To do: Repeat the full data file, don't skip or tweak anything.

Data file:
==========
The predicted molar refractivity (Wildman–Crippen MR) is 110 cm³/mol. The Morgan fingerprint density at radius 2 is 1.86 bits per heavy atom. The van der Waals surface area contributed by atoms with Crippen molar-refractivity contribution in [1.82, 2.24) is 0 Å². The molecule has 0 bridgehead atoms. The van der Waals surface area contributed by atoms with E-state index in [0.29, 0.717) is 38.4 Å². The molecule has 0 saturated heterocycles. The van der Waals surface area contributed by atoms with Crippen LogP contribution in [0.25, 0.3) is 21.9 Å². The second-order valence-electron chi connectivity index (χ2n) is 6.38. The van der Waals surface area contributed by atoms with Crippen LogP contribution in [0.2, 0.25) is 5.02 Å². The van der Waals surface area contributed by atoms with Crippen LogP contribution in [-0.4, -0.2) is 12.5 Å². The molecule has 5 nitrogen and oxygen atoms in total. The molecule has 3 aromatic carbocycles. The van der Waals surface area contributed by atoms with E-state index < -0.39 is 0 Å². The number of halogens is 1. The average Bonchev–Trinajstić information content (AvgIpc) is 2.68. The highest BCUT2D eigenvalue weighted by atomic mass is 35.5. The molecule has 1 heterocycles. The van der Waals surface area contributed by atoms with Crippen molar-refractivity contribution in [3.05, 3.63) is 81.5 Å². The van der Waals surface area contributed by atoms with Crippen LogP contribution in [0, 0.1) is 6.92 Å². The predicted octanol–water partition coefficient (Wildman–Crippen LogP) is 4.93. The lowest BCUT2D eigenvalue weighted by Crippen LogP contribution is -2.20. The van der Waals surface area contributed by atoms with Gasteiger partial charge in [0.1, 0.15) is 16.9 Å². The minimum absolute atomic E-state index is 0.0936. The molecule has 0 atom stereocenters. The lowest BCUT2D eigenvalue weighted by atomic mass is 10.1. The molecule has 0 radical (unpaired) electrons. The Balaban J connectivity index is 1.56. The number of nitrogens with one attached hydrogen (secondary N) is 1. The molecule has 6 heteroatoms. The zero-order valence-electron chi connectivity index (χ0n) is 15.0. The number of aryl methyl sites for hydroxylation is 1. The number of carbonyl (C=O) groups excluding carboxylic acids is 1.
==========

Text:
The predicted molar refractivity (Wildman–Crippen MR) is 110 cm³/mol. The Morgan fingerprint density at radius 2 is 1.86 bits per heavy atom. The van der Waals surface area contributed by atoms with Crippen molar-refractivity contribution in [1.82, 2.24) is 0 Å². The molecule has 0 bridgehead atoms. The van der Waals surface area contributed by atoms with E-state index in [0.29, 0.717) is 38.4 Å². The molecule has 0 saturated heterocycles. The van der Waals surface area contributed by atoms with Crippen LogP contribution in [0.25, 0.3) is 21.9 Å². The second-order valence-electron chi connectivity index (χ2n) is 6.38. The van der Waals surface area contributed by atoms with Crippen LogP contribution in [0.2, 0.25) is 5.02 Å². The van der Waals surface area contributed by atoms with Crippen LogP contribution in [-0.4, -0.2) is 12.5 Å². The molecule has 5 nitrogen and oxygen atoms in total. The molecule has 3 aromatic carbocycles. The van der Waals surface area contributed by atoms with E-state index < -0.39 is 0 Å². The number of halogens is 1. The average Bonchev–Trinajstić information content (AvgIpc) is 2.68. The highest BCUT2D eigenvalue weighted by atomic mass is 35.5. The molecule has 1 heterocycles. The van der Waals surface area contributed by atoms with Crippen molar-refractivity contribution in [3.05, 3.63) is 81.5 Å². The van der Waals surface area contributed by atoms with Crippen LogP contribution in [0, 0.1) is 6.92 Å². The predicted octanol–water partition coefficient (Wildman–Crippen LogP) is 4.93. The lowest BCUT2D eigenvalue weighted by Crippen LogP contribution is -2.20. The van der Waals surface area contributed by atoms with Gasteiger partial charge in [0.1, 0.15) is 16.9 Å². The minimum absolute atomic E-state index is 0.0936. The molecule has 0 atom stereocenters. The lowest BCUT2D eigenvalue weighted by atomic mass is 10.1. The molecule has 0 radical (unpaired) electrons. The Balaban J connectivity index is 1.56. The number of nitrogens with one attached hydrogen (secondary N) is 1. The molecule has 6 heteroatoms. The zero-order valence-electron chi connectivity index (χ0n) is 15.0. The number of aryl methyl sites for hydroxylation is 1. The number of carbonyl (C=O) groups excluding carboxylic acids is 1.